Pest Control

BED BUG

  • The adult bed bug resembles a small brown disc, about 3.5mm long the size of a match head. It is wingless but the legs are well developed and it can crawl up most vertical surfaces.
  • The incidence of bed bugs is now much increased. They are often found in multi-occupancy buildings with rapid resident turnover, such as hostels, holiday camps and blocks of flats.
  • The females produce 2 to 3 eggs every day throughout their lifespan, which can be several months. The elongated eggs are cemented in cracks or crevices close to the hosts. There is no larval stage.

COCKROACH

  • Cockroaches are distinguished by their very long whip like antennae, flat oval bodies and rapid, the adult German cockroach is 10 to 15mm long. The adult Oriental cockroach is 20 to 24mm long.
  • They are rarely able to survive out of doors , but thrive around the heating ducts and boiler rooms of large centrally heated buildings e.g. hospital, bakeries, hotels and restaurants.
  • They often cluster around pipes, stoves and sinks, especially in humid areas.

FLEA

  • These small (2mm) wingless insects are flattened side to side, red and brown in colour with backwardly directed spines and legs designed for jumping.
  • All adult fleas are parasitic on warm blooded animals. Larval stages live in the nest of the host and feed on skin, feathers and, most importantly, the blood rich faeces of the adult flea.
  • The Cat Flea is by far the commonest species of flea and readily bites humans. The Human Flea and the Bird Flea are next in importance. Dog fleas are rare, although other species may become temporarily attached to dogs.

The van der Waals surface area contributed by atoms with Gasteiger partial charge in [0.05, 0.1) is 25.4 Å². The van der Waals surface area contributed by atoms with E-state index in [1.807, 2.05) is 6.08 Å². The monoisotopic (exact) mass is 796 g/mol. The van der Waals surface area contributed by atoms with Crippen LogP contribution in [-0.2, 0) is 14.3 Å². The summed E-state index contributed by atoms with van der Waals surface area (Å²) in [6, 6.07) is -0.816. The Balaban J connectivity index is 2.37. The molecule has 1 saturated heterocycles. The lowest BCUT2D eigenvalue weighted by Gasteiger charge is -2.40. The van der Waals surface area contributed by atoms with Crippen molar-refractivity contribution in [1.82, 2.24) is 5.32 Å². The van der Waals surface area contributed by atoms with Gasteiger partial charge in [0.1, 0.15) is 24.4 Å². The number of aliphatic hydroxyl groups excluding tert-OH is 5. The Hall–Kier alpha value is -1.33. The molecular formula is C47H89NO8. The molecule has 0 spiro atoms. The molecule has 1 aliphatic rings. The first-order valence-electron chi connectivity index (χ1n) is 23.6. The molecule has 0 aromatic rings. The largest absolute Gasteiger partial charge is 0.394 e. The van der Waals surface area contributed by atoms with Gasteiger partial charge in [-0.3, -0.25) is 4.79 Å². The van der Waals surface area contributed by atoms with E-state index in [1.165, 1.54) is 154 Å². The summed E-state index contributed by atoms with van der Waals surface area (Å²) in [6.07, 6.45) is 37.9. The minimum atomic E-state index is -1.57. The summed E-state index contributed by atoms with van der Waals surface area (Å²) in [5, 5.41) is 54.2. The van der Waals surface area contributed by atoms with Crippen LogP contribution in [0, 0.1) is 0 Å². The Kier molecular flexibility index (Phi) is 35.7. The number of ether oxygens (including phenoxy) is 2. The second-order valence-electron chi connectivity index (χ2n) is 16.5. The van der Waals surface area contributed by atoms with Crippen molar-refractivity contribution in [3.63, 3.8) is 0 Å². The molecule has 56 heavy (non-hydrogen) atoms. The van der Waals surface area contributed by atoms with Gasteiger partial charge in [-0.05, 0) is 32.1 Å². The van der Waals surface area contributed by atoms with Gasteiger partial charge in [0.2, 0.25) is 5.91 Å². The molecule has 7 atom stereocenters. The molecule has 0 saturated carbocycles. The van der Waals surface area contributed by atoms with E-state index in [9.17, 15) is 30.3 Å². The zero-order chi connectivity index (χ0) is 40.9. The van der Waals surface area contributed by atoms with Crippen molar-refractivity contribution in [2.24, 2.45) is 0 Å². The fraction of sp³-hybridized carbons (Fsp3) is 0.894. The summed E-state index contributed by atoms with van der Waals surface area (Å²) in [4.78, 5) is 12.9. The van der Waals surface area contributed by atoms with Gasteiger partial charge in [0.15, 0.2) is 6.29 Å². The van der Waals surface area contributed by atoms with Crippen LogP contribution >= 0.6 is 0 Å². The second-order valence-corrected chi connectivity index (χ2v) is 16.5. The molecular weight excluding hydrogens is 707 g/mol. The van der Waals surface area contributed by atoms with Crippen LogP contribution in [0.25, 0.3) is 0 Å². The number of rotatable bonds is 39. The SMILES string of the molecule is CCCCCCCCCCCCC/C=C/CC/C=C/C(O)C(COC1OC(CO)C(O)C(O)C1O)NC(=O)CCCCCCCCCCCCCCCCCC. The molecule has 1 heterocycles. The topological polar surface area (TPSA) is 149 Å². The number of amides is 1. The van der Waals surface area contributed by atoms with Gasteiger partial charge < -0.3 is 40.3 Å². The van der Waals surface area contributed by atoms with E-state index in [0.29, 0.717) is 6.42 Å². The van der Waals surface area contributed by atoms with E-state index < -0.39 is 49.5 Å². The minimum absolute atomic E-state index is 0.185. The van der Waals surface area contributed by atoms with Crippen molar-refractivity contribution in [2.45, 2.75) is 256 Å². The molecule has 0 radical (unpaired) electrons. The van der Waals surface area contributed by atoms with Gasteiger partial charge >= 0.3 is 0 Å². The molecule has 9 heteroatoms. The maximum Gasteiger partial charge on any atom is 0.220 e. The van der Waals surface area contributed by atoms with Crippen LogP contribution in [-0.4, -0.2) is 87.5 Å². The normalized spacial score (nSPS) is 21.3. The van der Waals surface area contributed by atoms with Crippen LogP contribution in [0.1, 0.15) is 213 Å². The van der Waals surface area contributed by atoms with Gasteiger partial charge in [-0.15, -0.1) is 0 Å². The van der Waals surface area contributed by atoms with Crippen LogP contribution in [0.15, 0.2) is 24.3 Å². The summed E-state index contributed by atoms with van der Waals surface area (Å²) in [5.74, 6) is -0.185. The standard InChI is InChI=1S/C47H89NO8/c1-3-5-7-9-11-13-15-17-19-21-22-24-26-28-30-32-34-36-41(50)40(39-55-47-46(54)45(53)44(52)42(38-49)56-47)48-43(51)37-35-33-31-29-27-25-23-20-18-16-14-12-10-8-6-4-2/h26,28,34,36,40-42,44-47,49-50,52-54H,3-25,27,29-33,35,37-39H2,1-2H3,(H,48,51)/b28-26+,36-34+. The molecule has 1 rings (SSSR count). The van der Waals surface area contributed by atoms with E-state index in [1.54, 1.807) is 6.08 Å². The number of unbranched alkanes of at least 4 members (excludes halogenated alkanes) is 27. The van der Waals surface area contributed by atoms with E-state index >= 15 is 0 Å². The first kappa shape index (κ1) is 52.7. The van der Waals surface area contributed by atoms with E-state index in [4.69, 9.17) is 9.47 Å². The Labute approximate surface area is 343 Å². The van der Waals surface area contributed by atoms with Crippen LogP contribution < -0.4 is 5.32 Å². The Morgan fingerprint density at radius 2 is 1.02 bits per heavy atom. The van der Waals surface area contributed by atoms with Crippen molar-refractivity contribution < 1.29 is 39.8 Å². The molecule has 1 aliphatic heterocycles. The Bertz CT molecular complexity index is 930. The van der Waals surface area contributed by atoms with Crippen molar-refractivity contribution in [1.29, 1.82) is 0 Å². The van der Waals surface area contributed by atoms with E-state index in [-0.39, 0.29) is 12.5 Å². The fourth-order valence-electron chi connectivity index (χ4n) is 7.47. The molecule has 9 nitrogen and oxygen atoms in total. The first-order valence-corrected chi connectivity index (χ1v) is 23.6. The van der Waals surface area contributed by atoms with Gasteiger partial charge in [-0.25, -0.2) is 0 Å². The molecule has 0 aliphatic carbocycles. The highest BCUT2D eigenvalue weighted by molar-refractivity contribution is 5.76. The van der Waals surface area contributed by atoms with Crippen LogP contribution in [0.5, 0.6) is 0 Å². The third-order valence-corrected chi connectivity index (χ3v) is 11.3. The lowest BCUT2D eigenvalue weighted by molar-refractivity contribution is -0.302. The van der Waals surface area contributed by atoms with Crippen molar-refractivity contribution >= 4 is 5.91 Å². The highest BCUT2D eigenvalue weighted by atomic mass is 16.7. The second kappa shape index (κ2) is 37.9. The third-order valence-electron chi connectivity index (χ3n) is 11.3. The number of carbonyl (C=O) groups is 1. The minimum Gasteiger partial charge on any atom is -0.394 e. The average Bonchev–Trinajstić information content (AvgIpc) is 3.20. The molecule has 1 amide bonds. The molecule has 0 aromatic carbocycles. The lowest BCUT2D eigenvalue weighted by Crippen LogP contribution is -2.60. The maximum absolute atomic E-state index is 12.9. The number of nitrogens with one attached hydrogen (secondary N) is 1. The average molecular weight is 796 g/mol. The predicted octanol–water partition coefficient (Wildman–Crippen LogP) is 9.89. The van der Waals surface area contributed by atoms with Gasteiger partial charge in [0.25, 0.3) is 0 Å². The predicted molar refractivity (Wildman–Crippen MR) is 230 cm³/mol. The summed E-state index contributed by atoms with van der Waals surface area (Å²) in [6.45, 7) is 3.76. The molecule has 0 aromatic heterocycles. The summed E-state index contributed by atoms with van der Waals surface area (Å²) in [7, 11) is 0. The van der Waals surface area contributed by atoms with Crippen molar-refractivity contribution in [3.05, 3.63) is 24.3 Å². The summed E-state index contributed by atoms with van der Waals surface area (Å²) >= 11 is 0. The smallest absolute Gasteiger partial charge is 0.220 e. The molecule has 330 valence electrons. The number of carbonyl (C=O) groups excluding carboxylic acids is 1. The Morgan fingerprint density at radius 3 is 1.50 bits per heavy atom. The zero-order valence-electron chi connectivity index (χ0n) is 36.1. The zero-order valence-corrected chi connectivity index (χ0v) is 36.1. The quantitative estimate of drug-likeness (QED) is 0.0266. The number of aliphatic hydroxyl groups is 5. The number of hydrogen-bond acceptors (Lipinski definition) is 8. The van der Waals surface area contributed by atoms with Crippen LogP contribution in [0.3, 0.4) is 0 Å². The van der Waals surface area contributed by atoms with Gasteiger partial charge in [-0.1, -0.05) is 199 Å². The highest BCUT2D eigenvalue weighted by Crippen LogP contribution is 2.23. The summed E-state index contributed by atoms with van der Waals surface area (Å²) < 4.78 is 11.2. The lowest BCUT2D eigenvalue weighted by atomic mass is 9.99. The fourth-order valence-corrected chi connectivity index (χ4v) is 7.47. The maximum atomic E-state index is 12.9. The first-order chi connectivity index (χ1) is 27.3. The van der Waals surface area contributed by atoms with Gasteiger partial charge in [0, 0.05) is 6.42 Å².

FLIES

  • Flies are serious nuisances and transmit diseases through their foul feeding and breeding habits. They walk over food sources and rotting matter indiscriminately, carrying bacteria.
  • Apart from the biting flies, all species feed by vomiting saliva on to the food surface, treading it in and sucking up the resulting liquid. In the course of doing so, the fly contaminates the food with bacteria from its gut and its feet. Thus, it may transmit food poisoning, dysentery, typhoid or cholera. The eggs of parasitic worms may also be carried by flies.
  • Electric fly traps are very effective for a wide range of fly species, and there are various chemical treatments that can also be effective as part of a treatment

CARPET BEETLES

  • The variegated Carpet Beetle is 2 to 4mm long, like a small, mottled brown, grey and cream ladybird. The related Fur Beetle is black with one spot on each wing case, and there is also a rarer Black Carpet Beetle. The larvae of carpet beetle are small (about 4mm long), covered in brown hairs.
  • As the grubs grow, they moult and the old cast off skins may be the first signs of an infestation. The adult Carpet Beetle feeds only on pollen and nectar of garden flowers but lays its eggs in old birds’ nests, felt, fabric or accumulated fluff in buildings. It is the larvae from these eggs that do the damage.
  • Carpet Beetle damage consists of fairly well defined round holes along the seams of fabric where the grubs bite through the thread.

CLOTHES MOTHS

  • There are several species of clothes moths, all of them characterised by folding their wings tent-wise along their backs, the adult Common Clothes Moth is 6 to 7mm long with pale, plain golden buff wings fringed with hair, the rarer Case Bearing Clothes Moth, is more dull and has three dark brown spots on each of its wings.